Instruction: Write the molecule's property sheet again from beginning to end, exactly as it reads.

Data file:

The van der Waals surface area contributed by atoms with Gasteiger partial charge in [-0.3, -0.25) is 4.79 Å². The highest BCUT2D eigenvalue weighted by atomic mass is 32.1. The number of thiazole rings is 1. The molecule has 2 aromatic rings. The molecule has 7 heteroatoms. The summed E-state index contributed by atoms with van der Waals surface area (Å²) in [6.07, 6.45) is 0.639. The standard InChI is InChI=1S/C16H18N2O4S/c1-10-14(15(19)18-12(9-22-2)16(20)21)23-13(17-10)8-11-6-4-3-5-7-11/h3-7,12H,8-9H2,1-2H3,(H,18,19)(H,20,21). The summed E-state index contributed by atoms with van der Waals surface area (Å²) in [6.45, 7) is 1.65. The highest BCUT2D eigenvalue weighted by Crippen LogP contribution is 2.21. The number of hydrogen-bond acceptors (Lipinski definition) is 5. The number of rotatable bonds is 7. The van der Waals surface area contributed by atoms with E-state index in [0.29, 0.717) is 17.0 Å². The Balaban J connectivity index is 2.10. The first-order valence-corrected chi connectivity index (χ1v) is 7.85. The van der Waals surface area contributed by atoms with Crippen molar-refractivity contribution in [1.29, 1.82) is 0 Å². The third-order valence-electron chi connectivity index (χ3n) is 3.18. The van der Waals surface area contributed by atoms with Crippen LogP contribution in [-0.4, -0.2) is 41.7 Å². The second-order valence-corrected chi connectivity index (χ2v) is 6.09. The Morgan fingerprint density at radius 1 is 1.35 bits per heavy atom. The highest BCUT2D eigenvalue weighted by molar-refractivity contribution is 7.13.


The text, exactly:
The van der Waals surface area contributed by atoms with Gasteiger partial charge in [-0.3, -0.25) is 4.79 Å². The highest BCUT2D eigenvalue weighted by atomic mass is 32.1. The number of thiazole rings is 1. The molecule has 2 aromatic rings. The molecule has 7 heteroatoms. The summed E-state index contributed by atoms with van der Waals surface area (Å²) in [6.07, 6.45) is 0.639. The standard InChI is InChI=1S/C16H18N2O4S/c1-10-14(15(19)18-12(9-22-2)16(20)21)23-13(17-10)8-11-6-4-3-5-7-11/h3-7,12H,8-9H2,1-2H3,(H,18,19)(H,20,21). The summed E-state index contributed by atoms with van der Waals surface area (Å²) in [6.45, 7) is 1.65. The highest BCUT2D eigenvalue weighted by Crippen LogP contribution is 2.21. The number of hydrogen-bond acceptors (Lipinski definition) is 5. The number of rotatable bonds is 7. The van der Waals surface area contributed by atoms with E-state index in [0.29, 0.717) is 17.0 Å². The Balaban J connectivity index is 2.10. The first-order valence-corrected chi connectivity index (χ1v) is 7.85. The van der Waals surface area contributed by atoms with Crippen molar-refractivity contribution in [1.29, 1.82) is 0 Å². The third-order valence-electron chi connectivity index (χ3n) is 3.18. The van der Waals surface area contributed by atoms with Crippen LogP contribution in [-0.4, -0.2) is 41.7 Å². The second-order valence-corrected chi connectivity index (χ2v) is 6.09. The Morgan fingerprint density at radius 1 is 1.35 bits per heavy atom. The highest BCUT2D eigenvalue weighted by molar-refractivity contribution is 7.13.